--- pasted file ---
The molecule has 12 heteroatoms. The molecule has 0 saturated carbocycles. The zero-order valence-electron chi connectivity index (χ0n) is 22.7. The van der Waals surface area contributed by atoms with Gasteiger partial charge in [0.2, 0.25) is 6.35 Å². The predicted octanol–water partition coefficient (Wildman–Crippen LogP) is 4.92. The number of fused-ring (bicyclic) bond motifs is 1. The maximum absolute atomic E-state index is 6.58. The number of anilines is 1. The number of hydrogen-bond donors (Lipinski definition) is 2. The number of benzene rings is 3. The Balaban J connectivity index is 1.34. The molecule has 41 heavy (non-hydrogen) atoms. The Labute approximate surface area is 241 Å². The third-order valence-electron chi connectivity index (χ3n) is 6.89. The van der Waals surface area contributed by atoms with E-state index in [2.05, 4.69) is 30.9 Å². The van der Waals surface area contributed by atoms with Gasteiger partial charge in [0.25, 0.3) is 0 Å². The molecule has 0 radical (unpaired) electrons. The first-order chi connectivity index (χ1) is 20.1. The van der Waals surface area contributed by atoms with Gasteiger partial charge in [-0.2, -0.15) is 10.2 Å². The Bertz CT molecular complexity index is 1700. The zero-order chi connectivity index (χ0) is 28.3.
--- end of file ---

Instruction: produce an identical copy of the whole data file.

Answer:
The molecule has 12 heteroatoms. The molecule has 0 saturated carbocycles. The zero-order valence-electron chi connectivity index (χ0n) is 22.7. The van der Waals surface area contributed by atoms with Gasteiger partial charge in [0.2, 0.25) is 6.35 Å². The predicted octanol–water partition coefficient (Wildman–Crippen LogP) is 4.92. The number of fused-ring (bicyclic) bond motifs is 1. The maximum absolute atomic E-state index is 6.58. The number of anilines is 1. The number of hydrogen-bond donors (Lipinski definition) is 2. The number of benzene rings is 3. The Balaban J connectivity index is 1.34. The molecule has 41 heavy (non-hydrogen) atoms. The Labute approximate surface area is 241 Å². The third-order valence-electron chi connectivity index (χ3n) is 6.89. The van der Waals surface area contributed by atoms with E-state index in [2.05, 4.69) is 30.9 Å². The van der Waals surface area contributed by atoms with Gasteiger partial charge in [0.25, 0.3) is 0 Å². The molecule has 0 radical (unpaired) electrons. The first-order chi connectivity index (χ1) is 20.1. The van der Waals surface area contributed by atoms with Gasteiger partial charge in [-0.2, -0.15) is 10.2 Å². The Bertz CT molecular complexity index is 1700. The zero-order chi connectivity index (χ0) is 28.3.